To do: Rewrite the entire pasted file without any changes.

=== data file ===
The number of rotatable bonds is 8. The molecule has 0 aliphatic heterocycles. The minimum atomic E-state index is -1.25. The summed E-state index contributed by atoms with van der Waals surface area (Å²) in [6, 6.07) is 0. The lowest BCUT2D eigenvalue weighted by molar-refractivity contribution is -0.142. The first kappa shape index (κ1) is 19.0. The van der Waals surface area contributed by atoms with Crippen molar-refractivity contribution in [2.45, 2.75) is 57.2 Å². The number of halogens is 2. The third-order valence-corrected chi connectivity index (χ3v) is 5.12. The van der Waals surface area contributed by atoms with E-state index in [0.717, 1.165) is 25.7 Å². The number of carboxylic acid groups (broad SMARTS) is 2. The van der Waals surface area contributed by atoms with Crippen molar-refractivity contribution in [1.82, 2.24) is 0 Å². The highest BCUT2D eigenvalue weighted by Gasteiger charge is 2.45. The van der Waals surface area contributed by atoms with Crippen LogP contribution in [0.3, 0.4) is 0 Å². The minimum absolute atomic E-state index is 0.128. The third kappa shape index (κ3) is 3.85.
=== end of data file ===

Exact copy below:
The number of rotatable bonds is 8. The molecule has 0 aliphatic heterocycles. The minimum atomic E-state index is -1.25. The summed E-state index contributed by atoms with van der Waals surface area (Å²) in [6, 6.07) is 0. The lowest BCUT2D eigenvalue weighted by molar-refractivity contribution is -0.142. The first kappa shape index (κ1) is 19.0. The van der Waals surface area contributed by atoms with Crippen molar-refractivity contribution in [2.45, 2.75) is 57.2 Å². The number of halogens is 2. The third-order valence-corrected chi connectivity index (χ3v) is 5.12. The van der Waals surface area contributed by atoms with E-state index in [0.717, 1.165) is 25.7 Å². The number of carboxylic acid groups (broad SMARTS) is 2. The van der Waals surface area contributed by atoms with Crippen molar-refractivity contribution in [1.82, 2.24) is 0 Å². The highest BCUT2D eigenvalue weighted by Gasteiger charge is 2.45. The van der Waals surface area contributed by atoms with Crippen LogP contribution in [0.3, 0.4) is 0 Å². The minimum absolute atomic E-state index is 0.128. The third kappa shape index (κ3) is 3.85.